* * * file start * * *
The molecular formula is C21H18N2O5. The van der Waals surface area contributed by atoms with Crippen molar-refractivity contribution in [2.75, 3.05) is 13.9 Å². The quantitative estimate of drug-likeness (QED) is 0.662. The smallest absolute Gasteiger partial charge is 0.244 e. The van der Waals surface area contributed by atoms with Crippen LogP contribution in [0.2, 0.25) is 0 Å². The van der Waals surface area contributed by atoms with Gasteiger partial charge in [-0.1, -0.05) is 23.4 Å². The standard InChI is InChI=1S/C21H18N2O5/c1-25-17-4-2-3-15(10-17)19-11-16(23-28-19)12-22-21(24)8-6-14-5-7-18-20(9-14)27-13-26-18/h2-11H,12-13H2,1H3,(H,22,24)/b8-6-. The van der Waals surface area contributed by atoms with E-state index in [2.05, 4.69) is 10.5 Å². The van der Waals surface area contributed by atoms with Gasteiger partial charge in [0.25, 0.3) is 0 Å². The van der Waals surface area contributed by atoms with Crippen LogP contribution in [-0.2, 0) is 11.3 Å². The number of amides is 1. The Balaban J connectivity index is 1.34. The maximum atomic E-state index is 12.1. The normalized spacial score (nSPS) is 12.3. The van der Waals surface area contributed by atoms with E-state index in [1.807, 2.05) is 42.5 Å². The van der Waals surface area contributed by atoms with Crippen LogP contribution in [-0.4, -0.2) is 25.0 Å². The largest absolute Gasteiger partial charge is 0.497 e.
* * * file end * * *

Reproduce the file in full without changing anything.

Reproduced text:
The molecular formula is C21H18N2O5. The van der Waals surface area contributed by atoms with Crippen molar-refractivity contribution in [2.75, 3.05) is 13.9 Å². The quantitative estimate of drug-likeness (QED) is 0.662. The smallest absolute Gasteiger partial charge is 0.244 e. The van der Waals surface area contributed by atoms with Crippen LogP contribution in [0.2, 0.25) is 0 Å². The van der Waals surface area contributed by atoms with Gasteiger partial charge in [-0.1, -0.05) is 23.4 Å². The standard InChI is InChI=1S/C21H18N2O5/c1-25-17-4-2-3-15(10-17)19-11-16(23-28-19)12-22-21(24)8-6-14-5-7-18-20(9-14)27-13-26-18/h2-11H,12-13H2,1H3,(H,22,24)/b8-6-. The van der Waals surface area contributed by atoms with E-state index in [2.05, 4.69) is 10.5 Å². The van der Waals surface area contributed by atoms with Gasteiger partial charge in [0.25, 0.3) is 0 Å². The van der Waals surface area contributed by atoms with Crippen LogP contribution in [-0.2, 0) is 11.3 Å². The number of amides is 1. The Balaban J connectivity index is 1.34. The maximum atomic E-state index is 12.1. The normalized spacial score (nSPS) is 12.3. The van der Waals surface area contributed by atoms with E-state index in [1.807, 2.05) is 42.5 Å². The van der Waals surface area contributed by atoms with Crippen LogP contribution in [-0.4, -0.2) is 25.0 Å². The largest absolute Gasteiger partial charge is 0.497 e.